It is time for another app showdown, and this week we’re going to go over the new hotness: email.
When Apple released the iPhone back in 2007, there was the basic, yet functional email app. It did what we needed it to do, but it has never really changed since then. Sure, it got some new features over time, but what else has been done to it to revolutionize email the same way that they revolutionized the mobile phone?
Last week, Sparrow dropped on the iPhone. It was once just a Mac email client that includes many of the fine features that are found in Gmail. Many people, including myself, switched from the main Mail client on the Mac, and haven’t looked back since.
When the news dropped that the Sparrow developers were working on an iPhone version, everyone began to either squeal with joy about the next possible email revolution, or they were skeptical about a new email client to replace Mail. After all, what could be better than what Apple has given us?
That’s what I’m going to look into this week: What’s the best possible way to keep up with your email on the iPhone?
This is the app that you have been using since 2007 (or at least since you got your first iPhone). It’s built-in to the device, and only requires you to input your required account credentials before you can start using it. It’s also probably one of the first apps that you check every morning once you get up (it is for me).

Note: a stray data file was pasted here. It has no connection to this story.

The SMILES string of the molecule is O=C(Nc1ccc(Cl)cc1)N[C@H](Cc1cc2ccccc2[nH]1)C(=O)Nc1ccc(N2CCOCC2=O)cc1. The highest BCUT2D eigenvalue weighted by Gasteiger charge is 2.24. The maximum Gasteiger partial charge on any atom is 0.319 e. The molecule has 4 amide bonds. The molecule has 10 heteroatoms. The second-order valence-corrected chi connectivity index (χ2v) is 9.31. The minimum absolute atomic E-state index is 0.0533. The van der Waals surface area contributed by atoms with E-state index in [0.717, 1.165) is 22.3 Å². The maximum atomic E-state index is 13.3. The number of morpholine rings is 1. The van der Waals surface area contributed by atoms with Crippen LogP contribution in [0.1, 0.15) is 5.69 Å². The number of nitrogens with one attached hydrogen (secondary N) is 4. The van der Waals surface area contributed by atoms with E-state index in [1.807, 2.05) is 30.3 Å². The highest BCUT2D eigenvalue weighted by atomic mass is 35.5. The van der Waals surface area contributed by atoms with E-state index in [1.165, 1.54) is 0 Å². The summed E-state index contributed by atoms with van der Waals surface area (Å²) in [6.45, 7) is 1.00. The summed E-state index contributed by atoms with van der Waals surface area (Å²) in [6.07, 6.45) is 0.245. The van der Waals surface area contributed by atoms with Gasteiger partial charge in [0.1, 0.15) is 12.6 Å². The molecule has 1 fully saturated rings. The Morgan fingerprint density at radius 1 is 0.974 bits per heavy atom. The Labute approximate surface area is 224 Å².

Support for almost every type of email account under the sun is here. Gmail/Google Apps, Yahoo, Hotmail, Exchange, iCloud/MobileMe, AOL, and even custom accounts – it’s all here. Once you go into Mail, this is basically as Apple as it can get. If you are a Mail user on your Mac, then you’ll notice that the appearance is fairly similar.
If you don’t get tons of email, the Unified Inbox feature works great for multiple accounts. You can also access each account individually, or just view the inboxes. Apple provides features that may vary depending on your email accounts, but it’s easy to view the message list, various folders, and messages.
While the Mail app won’t allow you to set up custom rules for filtering out your email (something that is long overdue), users are able to flag messages for later reference, mark as unread, and move messages to other organizational folders (if they are set up).
However, while the Mail app allows users to batch delete, move, or mark messages, there’s no real way to quickly apply an action to one message (unless it’s just deleting). You have to tap on Edit, select the message, and then choose your action. While you can still do these actions, it just takes more tapping than necessary.
Even though there are some things about the app that aren’t so intuitive (especially considering the design and user experience of third party apps), this continues to be one of the most used (and necessary) apps on the iPhone.
The Design Is Getting A Bit Stale, Isn’t It?
However, the design of Apple’s Mail app has not changed since iPhone OS 1.0 – this can be considered one of the best or worst things about Mail. It has been almost five years since the iPhone came out, and nothing’s changed. Isn’t it time for a new look? But I guess there’s that saying that you shouldn’t fix what isn’t broken, right?
Sparrow for iPhone
This is a huge change – in fact, it could be one of the biggest I’ve seen, as far as mail apps go. It’s an app that aims to disrupt how we normally have been checking our email for five years.
The Pixels, Oh My!